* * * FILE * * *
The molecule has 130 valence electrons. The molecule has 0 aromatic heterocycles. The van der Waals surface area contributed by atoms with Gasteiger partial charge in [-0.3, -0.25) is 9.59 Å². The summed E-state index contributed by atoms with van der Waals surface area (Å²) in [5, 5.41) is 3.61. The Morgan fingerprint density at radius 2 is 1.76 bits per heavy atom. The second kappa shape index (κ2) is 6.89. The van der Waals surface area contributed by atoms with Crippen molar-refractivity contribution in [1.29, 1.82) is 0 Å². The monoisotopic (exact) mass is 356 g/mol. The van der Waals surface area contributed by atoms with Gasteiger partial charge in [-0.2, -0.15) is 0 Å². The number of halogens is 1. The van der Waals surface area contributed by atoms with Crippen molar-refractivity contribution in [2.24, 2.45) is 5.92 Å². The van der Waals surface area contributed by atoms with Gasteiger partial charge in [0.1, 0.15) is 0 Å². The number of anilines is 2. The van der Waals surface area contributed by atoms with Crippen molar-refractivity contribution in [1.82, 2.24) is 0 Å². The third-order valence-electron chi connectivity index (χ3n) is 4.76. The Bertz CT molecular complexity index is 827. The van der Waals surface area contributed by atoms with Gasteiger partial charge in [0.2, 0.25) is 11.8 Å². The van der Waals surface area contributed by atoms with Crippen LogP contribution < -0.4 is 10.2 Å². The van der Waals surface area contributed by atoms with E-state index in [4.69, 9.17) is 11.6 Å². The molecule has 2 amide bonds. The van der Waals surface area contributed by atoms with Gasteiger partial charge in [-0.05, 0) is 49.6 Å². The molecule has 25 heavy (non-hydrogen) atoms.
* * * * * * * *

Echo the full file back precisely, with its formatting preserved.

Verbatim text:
The molecule has 130 valence electrons. The molecule has 0 aromatic heterocycles. The van der Waals surface area contributed by atoms with Gasteiger partial charge in [-0.3, -0.25) is 9.59 Å². The summed E-state index contributed by atoms with van der Waals surface area (Å²) in [5, 5.41) is 3.61. The Morgan fingerprint density at radius 2 is 1.76 bits per heavy atom. The second kappa shape index (κ2) is 6.89. The van der Waals surface area contributed by atoms with Crippen molar-refractivity contribution in [1.29, 1.82) is 0 Å². The monoisotopic (exact) mass is 356 g/mol. The van der Waals surface area contributed by atoms with Gasteiger partial charge in [-0.2, -0.15) is 0 Å². The number of halogens is 1. The van der Waals surface area contributed by atoms with Crippen molar-refractivity contribution in [2.24, 2.45) is 5.92 Å². The van der Waals surface area contributed by atoms with Gasteiger partial charge in [0.1, 0.15) is 0 Å². The number of anilines is 2. The van der Waals surface area contributed by atoms with Crippen molar-refractivity contribution in [1.82, 2.24) is 0 Å². The third-order valence-electron chi connectivity index (χ3n) is 4.76. The Bertz CT molecular complexity index is 827. The van der Waals surface area contributed by atoms with Gasteiger partial charge in [0.2, 0.25) is 11.8 Å². The van der Waals surface area contributed by atoms with Crippen LogP contribution < -0.4 is 10.2 Å². The van der Waals surface area contributed by atoms with E-state index in [4.69, 9.17) is 11.6 Å². The molecule has 2 amide bonds. The van der Waals surface area contributed by atoms with Gasteiger partial charge in [-0.05, 0) is 49.6 Å². The molecule has 25 heavy (non-hydrogen) atoms.